GROWTH ENTERPRISES

UAE 2018 | SHARJAH | INTERVIEW

TBY talks to Badr Jafar, CEO of Crescent Enterprises, on port investment in the US, expansion into Africa and Asia, and start-ups' potential.

 Badr Jafar
BIOGRAPHY
Badr Jafar is CEO of Crescent Enterprises and President of Crescent Petroleum. He is Managing Director of Crescent Group, which has been operating in the UAE for 44 years and is the parent company of Crescent Enterprises and Crescent Petroleum. Badr serves as Chairman of Gas Cities LLC, a joint venture between Crescent Petroleum and Dana Gas PJSC, and as Chairman of Pearl Petroleum, a partnership between Crescent Petroleum, Dana Gas, OMV of Austria, MOL of Hungary, and RWEST of Germany. Additionally, Badr is active in a variety of other industries including ports and logistics, serving as Chair of the Executive Board of Gulftainer, the world’s largest private container port operator.

Which regions are you eyeing for expansion and what factors do you take into consideration before entering?

The two regions in which we are looking to expand are Sub-Saharan Africa (SSA) and developing Asia. These regions are emerging as the fastest growing in the world, with overall GDP growth projections over 3%, and in some countries as high as 5-7%, compared to so-called advanced markets, where the expected average growth rate is just 1-2%. Several factors are taken into consideration when we enter a new market—macroeconomic drivers, micro factors, the market opportunity, regulatory and governance frameworks, the impact the business would have on a local level, and the ease with which incoming businesses can navigate these markets. The SSA region, for example, emerged as the second-highest adopter of reforms in the World Bank's 2017 Doing Business report, indicating an improving landscape for investment. Adding to this, these economies are witnessing growing urbanization and digitization, propelled by a youth bulge and a rapidly expanding middle class, which creates real opportunities, not just in consumer sectors, but also in infrastructure, energy, construction, and financial services.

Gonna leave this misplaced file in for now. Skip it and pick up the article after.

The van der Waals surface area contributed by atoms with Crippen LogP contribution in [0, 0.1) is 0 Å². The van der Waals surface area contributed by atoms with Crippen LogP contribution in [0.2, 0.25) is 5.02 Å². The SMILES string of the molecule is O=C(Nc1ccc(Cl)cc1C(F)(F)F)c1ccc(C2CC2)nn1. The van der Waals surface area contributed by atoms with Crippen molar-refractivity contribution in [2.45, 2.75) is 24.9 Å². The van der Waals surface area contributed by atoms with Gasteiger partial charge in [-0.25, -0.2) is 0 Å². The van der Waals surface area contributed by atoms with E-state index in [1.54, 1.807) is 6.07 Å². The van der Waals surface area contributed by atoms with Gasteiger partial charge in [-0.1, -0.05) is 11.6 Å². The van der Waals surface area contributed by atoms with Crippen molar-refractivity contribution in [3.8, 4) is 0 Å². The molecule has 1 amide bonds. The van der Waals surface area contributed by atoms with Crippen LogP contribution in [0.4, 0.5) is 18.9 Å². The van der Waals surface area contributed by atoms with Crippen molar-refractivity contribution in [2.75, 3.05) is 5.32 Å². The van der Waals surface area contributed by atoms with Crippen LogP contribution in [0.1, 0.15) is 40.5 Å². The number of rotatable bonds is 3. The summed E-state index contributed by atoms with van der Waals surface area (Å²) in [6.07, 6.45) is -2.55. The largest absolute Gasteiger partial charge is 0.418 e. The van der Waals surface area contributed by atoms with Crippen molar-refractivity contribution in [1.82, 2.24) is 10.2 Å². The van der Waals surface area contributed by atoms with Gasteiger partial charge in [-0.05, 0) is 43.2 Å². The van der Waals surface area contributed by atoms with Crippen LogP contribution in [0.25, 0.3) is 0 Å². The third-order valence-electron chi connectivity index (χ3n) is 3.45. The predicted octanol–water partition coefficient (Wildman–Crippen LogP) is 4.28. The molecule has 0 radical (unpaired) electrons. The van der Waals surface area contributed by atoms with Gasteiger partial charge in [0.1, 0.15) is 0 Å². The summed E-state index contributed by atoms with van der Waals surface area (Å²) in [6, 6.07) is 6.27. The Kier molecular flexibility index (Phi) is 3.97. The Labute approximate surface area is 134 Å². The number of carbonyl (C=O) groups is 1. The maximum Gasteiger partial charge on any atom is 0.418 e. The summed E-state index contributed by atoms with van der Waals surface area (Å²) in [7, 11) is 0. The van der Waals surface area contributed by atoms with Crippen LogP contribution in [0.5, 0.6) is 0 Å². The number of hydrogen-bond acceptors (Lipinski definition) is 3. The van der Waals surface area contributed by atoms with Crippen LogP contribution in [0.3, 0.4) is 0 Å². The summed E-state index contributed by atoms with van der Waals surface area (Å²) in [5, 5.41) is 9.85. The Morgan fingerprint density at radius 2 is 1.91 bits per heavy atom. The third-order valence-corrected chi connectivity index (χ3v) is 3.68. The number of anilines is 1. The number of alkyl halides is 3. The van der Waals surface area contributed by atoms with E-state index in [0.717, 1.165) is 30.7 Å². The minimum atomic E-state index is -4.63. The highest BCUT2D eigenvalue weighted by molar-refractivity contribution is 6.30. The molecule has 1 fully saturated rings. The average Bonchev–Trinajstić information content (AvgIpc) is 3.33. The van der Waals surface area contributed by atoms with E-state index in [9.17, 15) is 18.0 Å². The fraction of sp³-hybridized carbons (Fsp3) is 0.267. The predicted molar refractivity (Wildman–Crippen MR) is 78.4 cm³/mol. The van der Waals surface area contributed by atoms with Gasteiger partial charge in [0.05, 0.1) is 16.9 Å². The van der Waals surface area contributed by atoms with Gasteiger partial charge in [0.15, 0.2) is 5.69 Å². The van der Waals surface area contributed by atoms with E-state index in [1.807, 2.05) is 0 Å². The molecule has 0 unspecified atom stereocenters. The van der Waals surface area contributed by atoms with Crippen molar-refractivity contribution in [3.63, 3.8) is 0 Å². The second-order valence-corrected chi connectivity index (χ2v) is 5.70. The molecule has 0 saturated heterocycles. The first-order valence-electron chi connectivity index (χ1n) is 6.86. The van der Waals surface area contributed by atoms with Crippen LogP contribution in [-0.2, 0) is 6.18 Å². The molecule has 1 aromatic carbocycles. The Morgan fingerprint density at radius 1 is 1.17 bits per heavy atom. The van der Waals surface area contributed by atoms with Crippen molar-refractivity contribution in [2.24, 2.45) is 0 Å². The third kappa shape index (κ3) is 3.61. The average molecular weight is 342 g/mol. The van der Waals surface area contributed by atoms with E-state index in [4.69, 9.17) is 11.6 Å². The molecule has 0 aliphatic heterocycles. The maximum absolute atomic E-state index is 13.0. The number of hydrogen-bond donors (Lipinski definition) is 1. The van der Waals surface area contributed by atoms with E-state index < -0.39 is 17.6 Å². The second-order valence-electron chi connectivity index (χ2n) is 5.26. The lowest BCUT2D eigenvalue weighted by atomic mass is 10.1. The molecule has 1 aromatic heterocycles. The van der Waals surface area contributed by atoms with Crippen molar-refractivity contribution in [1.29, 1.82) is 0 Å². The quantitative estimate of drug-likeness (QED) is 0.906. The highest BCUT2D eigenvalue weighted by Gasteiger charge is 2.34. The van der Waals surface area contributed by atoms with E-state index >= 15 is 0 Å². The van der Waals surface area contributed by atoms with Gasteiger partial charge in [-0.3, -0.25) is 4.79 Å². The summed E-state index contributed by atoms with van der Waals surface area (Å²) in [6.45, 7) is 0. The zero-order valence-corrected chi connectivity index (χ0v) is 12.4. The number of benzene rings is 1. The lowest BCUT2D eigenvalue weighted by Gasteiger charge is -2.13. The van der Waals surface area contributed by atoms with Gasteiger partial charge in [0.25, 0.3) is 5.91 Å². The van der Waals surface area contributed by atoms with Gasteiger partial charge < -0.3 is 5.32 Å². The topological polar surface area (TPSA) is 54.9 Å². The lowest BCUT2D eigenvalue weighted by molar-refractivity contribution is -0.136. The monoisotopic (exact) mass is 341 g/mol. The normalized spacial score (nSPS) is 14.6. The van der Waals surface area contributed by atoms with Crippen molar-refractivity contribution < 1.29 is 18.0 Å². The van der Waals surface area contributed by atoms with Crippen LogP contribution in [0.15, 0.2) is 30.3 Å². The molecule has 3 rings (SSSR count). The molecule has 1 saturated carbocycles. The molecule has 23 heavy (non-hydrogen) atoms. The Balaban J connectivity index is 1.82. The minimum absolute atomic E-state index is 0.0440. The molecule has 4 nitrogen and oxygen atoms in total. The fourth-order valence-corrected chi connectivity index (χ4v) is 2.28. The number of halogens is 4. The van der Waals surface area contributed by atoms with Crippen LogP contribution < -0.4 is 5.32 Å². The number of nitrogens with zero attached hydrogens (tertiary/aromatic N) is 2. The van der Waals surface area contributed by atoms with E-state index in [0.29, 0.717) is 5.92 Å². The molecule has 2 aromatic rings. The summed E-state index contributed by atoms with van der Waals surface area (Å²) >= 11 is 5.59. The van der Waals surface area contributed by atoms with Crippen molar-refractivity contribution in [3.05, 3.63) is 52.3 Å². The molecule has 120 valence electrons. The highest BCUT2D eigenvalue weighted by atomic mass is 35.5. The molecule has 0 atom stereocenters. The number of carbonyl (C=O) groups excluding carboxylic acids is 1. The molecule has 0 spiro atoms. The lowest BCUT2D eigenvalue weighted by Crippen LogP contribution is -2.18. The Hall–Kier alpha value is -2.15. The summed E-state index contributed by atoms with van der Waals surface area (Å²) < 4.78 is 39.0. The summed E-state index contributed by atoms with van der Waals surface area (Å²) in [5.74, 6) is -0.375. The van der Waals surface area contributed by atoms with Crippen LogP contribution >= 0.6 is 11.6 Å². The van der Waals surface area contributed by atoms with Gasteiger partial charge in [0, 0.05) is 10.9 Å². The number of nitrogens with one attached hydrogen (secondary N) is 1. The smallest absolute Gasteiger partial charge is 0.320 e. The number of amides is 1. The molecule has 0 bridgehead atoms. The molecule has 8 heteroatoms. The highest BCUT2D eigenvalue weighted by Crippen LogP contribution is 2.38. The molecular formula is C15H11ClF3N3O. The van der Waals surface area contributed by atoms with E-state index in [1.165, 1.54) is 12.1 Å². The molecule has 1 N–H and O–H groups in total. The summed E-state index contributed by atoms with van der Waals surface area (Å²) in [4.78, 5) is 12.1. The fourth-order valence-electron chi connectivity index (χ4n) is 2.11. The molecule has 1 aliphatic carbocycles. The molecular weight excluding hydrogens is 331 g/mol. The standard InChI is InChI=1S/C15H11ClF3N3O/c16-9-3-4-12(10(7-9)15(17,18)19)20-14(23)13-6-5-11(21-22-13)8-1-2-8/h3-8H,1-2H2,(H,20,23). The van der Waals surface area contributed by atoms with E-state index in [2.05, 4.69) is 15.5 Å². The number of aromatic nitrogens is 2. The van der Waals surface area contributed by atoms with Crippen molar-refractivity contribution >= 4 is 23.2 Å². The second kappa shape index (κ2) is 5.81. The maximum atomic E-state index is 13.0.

Why did Crescent Enterprises choose to expand its port management business to the US, and do you expect to see new opportunities for growth in the market?

Over the last few decades, the investment made toward upgrading US port infrastructure has been grossly inadequate. Today, not a single US container port is in the top-15 container ports globally according to the Journal of Commerce. Expanding trade has put severe pressure on the existing system, increasing congestion and threatening US economic competitiveness. The American Society of Civil Engineers in its 2017 report estimates a USD4.5 trillion investment gap over the next eight years to meet the country's infrastructure needs, which includes ports. Hence our US expansion was driven by the glaring need for modernization and upgrading of US port infrastructure. We believe there is a huge opportunity for Gulftainer, which operates some of the most productive ports in the world, to invest in building modern port infrastructure and offer increased efficiency and quick and nimble services that add value to the supply chain. In Port Canaveral, we have successfully commenced operations with a planned investment of USD100 million to revamp the terminal infrastructure, add new equipment, and develop human capital. To add to this, Gulftainer opened a 40,000-sqft. warehouse in the port last year to bolster its on-site logistical capabilities. Building on Gulftainer's success in Port Canaveral, we are keen to expand in areas that fit within our strategy of value creation and long-term development, especially in the medium-sized container terminal segment.

Do you think the region's entrepreneurial ecosystem is on the right track? What are the gaps in today's market?

It is a source of pride to see the UAE lead in the space, with the likes of Souq.com and Careem emerging as recent champions of the region's entrepreneurial ambitions. However, even as we witness rapid growth in the start-up arena, in real terms we fall behind in areas such as internationalization, start-up skills, and process innovation—aspects that differentiate global innovation hubs as sources of economic value and meaningful change. While profitability and financial returns continue to be primary drivers, we stand a better chance at long-term success by building strong global brands, generating jobs and developing essential skills, and moving from being just a solutions utilizer to a solutions provider. At Crescent Enterprises, we are channeling this approach through CE-Ventures, which is our internal incubation division that follows a social enterprise model of business, one that puts people, planet, and profits into a symbiotic framework and generates a multiplier effect on impact. The goal here is to build responsible, sustainable, and change-evoking start-ups, which are grounded in innovation, and at the same time focus on maximizing stakeholder value creation and generating sustainable opportunities for our youth.